Addiction is a complex disorder that affects the brain's reward circuit, beginning in the ventral tegmental area (VTA) above the brain stem. This area is home to dopamine neurons, whose axons extend to the nucleus accumbens. The striato-thalamo-orbitofrontal circuit is also involved in the compulsive impulse of substances, and is closely interconnected with other prefrontal and limbic regions, such as the anterior cingulate, insula, dorsolateral prefrontal cortex (DLPFC), and amygdala. The mesocortical dopaminergic pathway projects to the prefrontal cortex regions, including the orbitofrontal cortex (OFC) and anterior cingulate, while glutamate neurons project reciprocally between the PFC and amygdala, as well as from PFC to nucleus accumbens (NAc) and VTA.
This pathway has been implicated in obsessive-compulsive disorder (OCD), which shares common characteristics with addictive disorders such as lack of control over intrusive thoughts and compulsive behaviors that target substance procurement and administration. Advances in understanding the neurobiological basis of drug dependence have provided a scientific basis for treatment, prevention, and etiology of drug abuse. Drug dependence has long been associated with disturbances in the brain's reward systems. At the system level, neuronal circuits have been identified within the midbrain and forebrain connection of the medial forebrain bundle that mediate the acute reinforcing effects of drugs.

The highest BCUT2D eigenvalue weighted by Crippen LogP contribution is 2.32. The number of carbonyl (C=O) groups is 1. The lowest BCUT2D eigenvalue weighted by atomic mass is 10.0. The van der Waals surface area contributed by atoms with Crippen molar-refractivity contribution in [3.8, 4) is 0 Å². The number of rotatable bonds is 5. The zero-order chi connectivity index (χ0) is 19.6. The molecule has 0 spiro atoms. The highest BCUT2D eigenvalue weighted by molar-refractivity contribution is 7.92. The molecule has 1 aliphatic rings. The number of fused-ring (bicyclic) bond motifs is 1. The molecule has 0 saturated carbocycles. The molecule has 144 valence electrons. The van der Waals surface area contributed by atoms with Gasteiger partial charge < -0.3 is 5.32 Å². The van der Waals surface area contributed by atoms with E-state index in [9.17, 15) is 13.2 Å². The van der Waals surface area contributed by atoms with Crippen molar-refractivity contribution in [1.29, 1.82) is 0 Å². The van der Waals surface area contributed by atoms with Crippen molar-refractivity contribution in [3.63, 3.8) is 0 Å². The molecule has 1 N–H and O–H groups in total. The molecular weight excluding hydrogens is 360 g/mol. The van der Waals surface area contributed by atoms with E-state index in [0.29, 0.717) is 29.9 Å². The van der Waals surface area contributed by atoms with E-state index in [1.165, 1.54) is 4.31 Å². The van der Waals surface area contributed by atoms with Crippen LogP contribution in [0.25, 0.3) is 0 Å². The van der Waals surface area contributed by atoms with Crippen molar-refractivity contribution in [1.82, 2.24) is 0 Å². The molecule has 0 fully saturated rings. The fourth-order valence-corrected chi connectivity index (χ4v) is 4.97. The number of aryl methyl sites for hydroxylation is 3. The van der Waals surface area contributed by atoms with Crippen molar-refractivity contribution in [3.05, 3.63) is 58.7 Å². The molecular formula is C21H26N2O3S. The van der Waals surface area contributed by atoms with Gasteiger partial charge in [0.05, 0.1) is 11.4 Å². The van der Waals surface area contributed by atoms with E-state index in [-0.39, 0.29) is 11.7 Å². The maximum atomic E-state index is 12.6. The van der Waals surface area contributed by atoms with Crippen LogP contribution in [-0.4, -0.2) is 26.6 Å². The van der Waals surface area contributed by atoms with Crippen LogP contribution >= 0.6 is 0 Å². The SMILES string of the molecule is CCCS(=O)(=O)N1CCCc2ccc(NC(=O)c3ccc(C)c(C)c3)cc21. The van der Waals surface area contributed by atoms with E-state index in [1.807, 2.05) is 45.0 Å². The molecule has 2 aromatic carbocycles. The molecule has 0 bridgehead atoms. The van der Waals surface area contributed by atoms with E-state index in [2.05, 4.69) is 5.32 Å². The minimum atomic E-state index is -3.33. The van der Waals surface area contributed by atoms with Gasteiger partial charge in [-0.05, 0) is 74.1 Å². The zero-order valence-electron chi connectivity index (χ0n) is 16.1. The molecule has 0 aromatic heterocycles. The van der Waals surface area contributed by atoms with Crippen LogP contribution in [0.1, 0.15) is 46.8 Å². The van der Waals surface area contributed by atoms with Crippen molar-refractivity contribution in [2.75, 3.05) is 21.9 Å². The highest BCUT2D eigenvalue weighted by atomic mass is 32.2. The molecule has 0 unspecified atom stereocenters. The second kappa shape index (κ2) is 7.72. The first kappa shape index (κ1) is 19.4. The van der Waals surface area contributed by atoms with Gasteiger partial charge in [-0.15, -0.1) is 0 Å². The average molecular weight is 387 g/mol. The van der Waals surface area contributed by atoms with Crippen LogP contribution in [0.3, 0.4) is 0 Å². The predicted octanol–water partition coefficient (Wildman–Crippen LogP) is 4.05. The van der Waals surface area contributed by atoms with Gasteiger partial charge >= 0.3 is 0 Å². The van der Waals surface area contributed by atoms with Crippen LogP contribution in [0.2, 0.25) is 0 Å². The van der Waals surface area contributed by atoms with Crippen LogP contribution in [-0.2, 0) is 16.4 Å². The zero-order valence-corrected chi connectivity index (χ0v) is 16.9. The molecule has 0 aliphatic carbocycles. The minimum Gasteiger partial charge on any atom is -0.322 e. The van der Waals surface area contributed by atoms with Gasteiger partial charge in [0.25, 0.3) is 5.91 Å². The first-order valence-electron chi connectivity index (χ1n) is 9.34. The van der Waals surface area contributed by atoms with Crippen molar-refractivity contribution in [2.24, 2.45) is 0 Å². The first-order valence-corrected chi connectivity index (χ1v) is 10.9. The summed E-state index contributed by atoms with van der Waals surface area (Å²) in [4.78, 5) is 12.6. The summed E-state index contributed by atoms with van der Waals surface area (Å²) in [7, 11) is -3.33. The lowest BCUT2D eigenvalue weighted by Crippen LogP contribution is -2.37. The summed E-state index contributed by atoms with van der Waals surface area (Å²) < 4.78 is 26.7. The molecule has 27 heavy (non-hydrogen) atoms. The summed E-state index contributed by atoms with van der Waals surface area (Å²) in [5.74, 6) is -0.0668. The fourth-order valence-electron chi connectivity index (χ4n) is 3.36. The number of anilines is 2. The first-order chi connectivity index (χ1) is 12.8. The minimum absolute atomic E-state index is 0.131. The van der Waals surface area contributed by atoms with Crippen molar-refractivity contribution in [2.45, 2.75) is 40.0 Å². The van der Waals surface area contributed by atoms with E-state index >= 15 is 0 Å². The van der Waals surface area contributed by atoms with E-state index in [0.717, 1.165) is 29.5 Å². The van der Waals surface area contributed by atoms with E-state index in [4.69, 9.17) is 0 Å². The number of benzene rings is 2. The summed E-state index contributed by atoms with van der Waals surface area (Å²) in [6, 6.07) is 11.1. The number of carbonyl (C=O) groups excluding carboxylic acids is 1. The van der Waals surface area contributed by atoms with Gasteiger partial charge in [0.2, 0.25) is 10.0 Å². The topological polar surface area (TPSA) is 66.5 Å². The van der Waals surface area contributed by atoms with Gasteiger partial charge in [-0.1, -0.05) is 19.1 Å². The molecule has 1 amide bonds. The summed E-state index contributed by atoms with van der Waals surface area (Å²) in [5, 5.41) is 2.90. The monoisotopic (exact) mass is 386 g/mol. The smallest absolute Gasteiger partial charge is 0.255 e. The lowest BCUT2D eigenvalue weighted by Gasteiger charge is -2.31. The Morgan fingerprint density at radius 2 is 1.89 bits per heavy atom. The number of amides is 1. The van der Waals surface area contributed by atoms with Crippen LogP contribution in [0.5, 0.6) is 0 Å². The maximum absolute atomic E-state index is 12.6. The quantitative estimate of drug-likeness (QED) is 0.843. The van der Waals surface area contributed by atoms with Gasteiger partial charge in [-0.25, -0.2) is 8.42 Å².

These circuits are composed of specific chemical neurotransmitters such as dopamine, endogenous opioid peptide systems, serotonin, GABA, and glutamate. These systems are modified during the development of dependency and remain sensitive to future shocks. Cellular studies have identified changes in function of different components of the mesencephalo-forebrain system that provide a framework for adaptive changes within neurons associated with withdrawal and sensitization. Neurotransmitter receptors and specific receptor subtypes are important for mediating these reinforcing actions, as well as providing a molecular basis for long-term plasticity associated with relapse and vulnerability.
Brain imaging can detect signs of addiction in the brain itself. Scans show that several different regions and pathways within the brain are affected by addiction, from an increase in neurotransmitters such as dopamine to reduced or increased activity in certain regions of the brain. Understanding how early adverse experiences can increase susceptibility to addiction is vital to formulating prevention and treatment plans. A cocktail of pharmacological interventions is needed for successful treatment of many addicted people.
Substance use disorders result from changes in the brain that can occur with repeated use of alcohol or drugs. Addiction is associated with changes in function of brain circuits involved in pleasure (the reward system), learning, stress, decision-making, and self-control. Tolerance and withdrawal occur when addicts try to stop using drugs or alcohol. We must adopt an attitude towards addictive diseases that offers extensive and intensive treatments. The addictive effects of major substances of abuse depend on dopaminergic activation of the mesolimbic pathway.
Researchers studying how addiction changes the brain have found clear markers of addiction within brain chemistry and structure. Pharmacological interventions guided by hypotheses of exhaustion or sensitization to addiction did not generate drugs useful for treating cocaine addiction. The powerful addictive effects of nicotine prove that “consciousness”, or taste for drug experience is not the most important effect of addictive drugs. There is a need for data on risks and outcome of opioid treatment for former addicts with pain, as well as patients with pain related to HIV infection.